Finances and TimescalesDetails of expenditures and timeframes for each adoption phase and overall
Measurements and ReportingDetails of measurements and reporting for each adoption phase and overall
Key RisksDetails of any substantial risks that have been identified but that were not avoided within the plan, together with the proposed steps for managing them should they occur
AppendicesOther information to support the proposal. This might include details around personnel to be deployed, third parties who will be involved, research and planning methodologies and research findings

 

For owners of the book Practical Customer Success Management, an Adoption Proposal Template that follows the above format has been included in the Downloads section at www.practicalcsm.com.

Getting approval

Once the adoption proposal has been completed and validated, the SPL (with support from the CSM as required) can submit it to the initiative’s sponsor/s and other senior decision makers for discussion and approval. The sponsor/s may request amendments, in which case the necessary changes should be completed as swiftly as possible and the proposal resubmitted for final approval.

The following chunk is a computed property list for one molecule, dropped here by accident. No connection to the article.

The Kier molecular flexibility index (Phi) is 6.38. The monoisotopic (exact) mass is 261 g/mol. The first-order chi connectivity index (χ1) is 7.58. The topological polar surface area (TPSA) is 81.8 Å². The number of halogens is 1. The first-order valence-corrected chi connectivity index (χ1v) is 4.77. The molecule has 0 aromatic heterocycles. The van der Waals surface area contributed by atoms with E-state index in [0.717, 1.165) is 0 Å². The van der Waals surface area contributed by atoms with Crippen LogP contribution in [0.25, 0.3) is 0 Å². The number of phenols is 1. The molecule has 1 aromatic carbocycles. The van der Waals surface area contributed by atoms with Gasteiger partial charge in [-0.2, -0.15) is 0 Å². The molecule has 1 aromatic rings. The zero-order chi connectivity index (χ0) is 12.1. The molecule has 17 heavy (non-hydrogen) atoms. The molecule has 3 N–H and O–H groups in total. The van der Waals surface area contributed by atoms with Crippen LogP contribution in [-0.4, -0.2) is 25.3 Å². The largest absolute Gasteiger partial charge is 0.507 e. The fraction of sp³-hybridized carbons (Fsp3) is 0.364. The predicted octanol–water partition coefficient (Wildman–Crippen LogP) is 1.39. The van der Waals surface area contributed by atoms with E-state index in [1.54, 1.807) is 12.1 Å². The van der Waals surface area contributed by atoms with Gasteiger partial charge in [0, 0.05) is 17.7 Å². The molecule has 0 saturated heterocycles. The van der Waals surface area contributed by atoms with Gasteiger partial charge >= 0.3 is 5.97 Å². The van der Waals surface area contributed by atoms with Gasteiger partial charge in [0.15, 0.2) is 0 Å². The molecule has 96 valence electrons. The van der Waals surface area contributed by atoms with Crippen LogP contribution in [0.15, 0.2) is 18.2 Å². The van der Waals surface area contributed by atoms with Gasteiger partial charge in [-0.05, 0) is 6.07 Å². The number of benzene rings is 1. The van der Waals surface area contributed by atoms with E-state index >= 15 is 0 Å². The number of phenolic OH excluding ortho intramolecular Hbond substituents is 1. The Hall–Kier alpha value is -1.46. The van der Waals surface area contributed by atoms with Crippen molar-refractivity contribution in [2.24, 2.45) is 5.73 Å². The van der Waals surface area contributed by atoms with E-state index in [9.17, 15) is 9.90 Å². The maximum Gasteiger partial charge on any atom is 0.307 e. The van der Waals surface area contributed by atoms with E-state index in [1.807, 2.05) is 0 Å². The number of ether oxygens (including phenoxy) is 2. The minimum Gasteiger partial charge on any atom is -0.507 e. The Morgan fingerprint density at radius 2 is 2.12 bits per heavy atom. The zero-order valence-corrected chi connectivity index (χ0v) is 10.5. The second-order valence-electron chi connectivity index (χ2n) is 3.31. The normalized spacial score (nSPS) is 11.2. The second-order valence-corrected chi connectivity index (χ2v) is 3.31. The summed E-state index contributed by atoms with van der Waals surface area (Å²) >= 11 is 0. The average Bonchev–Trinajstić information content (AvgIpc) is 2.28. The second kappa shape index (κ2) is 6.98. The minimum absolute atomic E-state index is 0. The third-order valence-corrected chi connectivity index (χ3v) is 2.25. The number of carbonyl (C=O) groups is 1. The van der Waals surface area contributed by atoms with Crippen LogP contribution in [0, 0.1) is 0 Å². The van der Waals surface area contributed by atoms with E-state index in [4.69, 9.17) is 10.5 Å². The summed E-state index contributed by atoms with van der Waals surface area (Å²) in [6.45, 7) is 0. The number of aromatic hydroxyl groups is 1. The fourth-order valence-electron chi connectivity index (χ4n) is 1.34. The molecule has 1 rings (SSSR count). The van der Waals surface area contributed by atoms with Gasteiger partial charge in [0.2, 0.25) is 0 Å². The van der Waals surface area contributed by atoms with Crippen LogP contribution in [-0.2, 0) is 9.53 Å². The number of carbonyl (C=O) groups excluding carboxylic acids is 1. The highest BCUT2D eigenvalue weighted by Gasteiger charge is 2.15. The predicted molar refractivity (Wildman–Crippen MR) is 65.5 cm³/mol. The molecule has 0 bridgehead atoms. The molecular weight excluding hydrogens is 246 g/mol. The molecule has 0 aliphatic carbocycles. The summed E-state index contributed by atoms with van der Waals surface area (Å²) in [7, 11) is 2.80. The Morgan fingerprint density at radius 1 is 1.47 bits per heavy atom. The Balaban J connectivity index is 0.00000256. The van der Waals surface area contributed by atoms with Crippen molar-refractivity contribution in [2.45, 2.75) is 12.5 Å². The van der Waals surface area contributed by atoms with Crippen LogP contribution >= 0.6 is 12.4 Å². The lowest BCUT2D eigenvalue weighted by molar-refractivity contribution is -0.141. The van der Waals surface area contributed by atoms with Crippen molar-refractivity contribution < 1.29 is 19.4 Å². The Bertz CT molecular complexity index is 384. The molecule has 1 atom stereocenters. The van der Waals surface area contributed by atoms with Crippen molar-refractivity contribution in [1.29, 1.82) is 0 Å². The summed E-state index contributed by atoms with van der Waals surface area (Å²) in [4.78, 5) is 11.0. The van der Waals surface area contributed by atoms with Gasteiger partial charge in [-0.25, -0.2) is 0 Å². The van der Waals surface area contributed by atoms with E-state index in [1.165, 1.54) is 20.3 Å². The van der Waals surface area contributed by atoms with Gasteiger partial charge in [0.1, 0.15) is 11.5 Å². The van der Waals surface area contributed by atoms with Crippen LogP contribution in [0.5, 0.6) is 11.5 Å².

Note that in some circumstances it may be necessary for other key stakeholders including team leaders and process owners to sign off on those parts of the proposal that impact their teams and/or processes. It is the responsibility of the SPL to know who needs to view and approve the adoption proposal, but as with everything, it is best practice for the CSM in their advisory capacity to do their best to ensure that all necessary approvals have been granted.

 

Step 9: Complete Full Adoption Plan and Publish Adoption Roadmap

The full adoption plan